Most Canadians would never equate the plight of a 20-year-old student who has to scramble to find the money to go out for a beer with friends with the circumstances of a single mother earning the same income. As Anne Golden's column highlights, the Conference Board apparently does.
To most Canadians, poverty is not being able to afford basic necessities such as a nutritious diet, satisfactory housing, clothing, health care, public transportation, household supplies, telephone service, and a host of other goods and services that Canadians need to survive in our society.
The level of income needed to buy these necessities is naturally very different, depending on the makeup of the household (i. e. number of people and dependants) and community in which the household lives (i. e. it is more costly to live in Vancouver, British Columbia than Brandon, Manitoba). Chris Sarlo, a professor of economics at Nipissing University, estimates "basic needs" income levels for six different family types in over 50 different Canadian cities. By calculating over 300 different poverty lines (incomes needed to buy basic necessities), Sarlo's measurement of poverty is extremely accurate.
Unfortunately, the Conference Board makes none of these distinctions in estimating poverty. It simply defines poverty as those individuals with a disposable income of less than 50% of the median income in a country. The problem with this poverty measure is that it simply shows to what extent some Canadians are less well-off than others and has nothing to do with whether or not individuals can provide themselves with the basic necessities listed above.
Anne Golden and the Conference Board view poverty as a problem of inequality, not insufficiency. As she notes, poverty is an "issue of social exclusion."
Personally, we think that all Canadians should be able to go out for dinner, to the movies, and to buy tickets to watch their favourite NHL team. But if they cannot afford to do so, they should not be considered poor.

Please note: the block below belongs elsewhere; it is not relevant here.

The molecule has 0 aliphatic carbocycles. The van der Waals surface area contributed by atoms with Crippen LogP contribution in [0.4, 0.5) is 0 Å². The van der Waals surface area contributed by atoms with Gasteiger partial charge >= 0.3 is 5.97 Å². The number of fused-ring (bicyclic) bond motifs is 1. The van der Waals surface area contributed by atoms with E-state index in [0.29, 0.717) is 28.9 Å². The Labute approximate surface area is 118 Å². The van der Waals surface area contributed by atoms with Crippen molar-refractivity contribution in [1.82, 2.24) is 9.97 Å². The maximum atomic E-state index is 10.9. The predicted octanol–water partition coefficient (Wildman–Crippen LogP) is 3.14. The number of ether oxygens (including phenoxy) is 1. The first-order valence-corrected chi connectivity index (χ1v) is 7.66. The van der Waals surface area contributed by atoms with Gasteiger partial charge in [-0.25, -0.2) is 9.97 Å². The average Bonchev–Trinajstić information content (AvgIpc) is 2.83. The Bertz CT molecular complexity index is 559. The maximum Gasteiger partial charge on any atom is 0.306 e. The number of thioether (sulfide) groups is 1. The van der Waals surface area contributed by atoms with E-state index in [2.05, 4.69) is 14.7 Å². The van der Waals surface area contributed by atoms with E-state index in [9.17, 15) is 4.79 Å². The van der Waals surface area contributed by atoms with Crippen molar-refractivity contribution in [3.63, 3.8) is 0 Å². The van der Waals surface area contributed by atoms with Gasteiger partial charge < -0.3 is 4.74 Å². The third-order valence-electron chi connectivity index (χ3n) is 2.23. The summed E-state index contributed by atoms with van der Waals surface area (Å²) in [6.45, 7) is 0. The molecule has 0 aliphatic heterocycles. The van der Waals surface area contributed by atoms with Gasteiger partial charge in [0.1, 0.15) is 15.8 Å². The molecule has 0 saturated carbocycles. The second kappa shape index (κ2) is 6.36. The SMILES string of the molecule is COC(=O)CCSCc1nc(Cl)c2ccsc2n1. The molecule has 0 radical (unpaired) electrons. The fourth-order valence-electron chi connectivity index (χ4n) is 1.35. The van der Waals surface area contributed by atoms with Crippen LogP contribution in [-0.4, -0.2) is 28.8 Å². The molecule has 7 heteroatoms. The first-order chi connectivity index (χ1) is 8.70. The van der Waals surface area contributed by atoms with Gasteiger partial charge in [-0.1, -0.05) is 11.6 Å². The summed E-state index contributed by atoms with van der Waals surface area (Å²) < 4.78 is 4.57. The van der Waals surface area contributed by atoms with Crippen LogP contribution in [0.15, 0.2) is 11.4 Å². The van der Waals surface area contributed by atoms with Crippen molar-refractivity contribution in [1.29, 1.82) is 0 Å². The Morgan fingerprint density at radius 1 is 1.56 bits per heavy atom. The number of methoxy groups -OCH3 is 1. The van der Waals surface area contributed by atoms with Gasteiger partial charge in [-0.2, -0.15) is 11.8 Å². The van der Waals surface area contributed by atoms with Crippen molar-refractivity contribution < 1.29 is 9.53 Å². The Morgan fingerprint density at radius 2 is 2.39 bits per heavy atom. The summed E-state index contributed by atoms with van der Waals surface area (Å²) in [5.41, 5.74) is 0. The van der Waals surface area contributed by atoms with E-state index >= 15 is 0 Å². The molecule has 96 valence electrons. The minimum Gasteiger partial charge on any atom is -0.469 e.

Blurring the line between actual poverty and those who can't afford the same level of "social engagement" as others prevents us from identifying those most in need. Not being able to afford basic necessities such as food, shelter, clothing, and health care can lead to malnutrition and many other life-threatening conditions. Real poverty is a serious issue that can have tragic consequences if not addressed.
But according to the Conference Board, relative poverty (being relatively worse off than others) does indeed have long-lasting social consequences. Specifically, they point to the OECD, which found "greater income inequality [i. e., relative poverty] stifles upward mobility between generations."
Interestingly, the Conference Board's own report finds the opposite. It gives Canada a "D" on "poverty" (really inequality) and an "A" on intergenerational income mobility. Put differently, Canada gets a "D" for being unequal but an "A" for upward income mobility between generations.
The discrepancy arises because the Conference Board's poverty measure captures many young Canadians who are starting out with significantly lower incomes than the median Canadian. It also captures many immigrant families who often earn significantly less than the median Canadian during their early days in Canada. Through hard work, saving, and investing, they move up the income ladder, just as students and others do.
Let's not confuse two completely different things: poverty and income inequality. Instead, through accurate measurement of poverty, we can focus on those who need our help the most.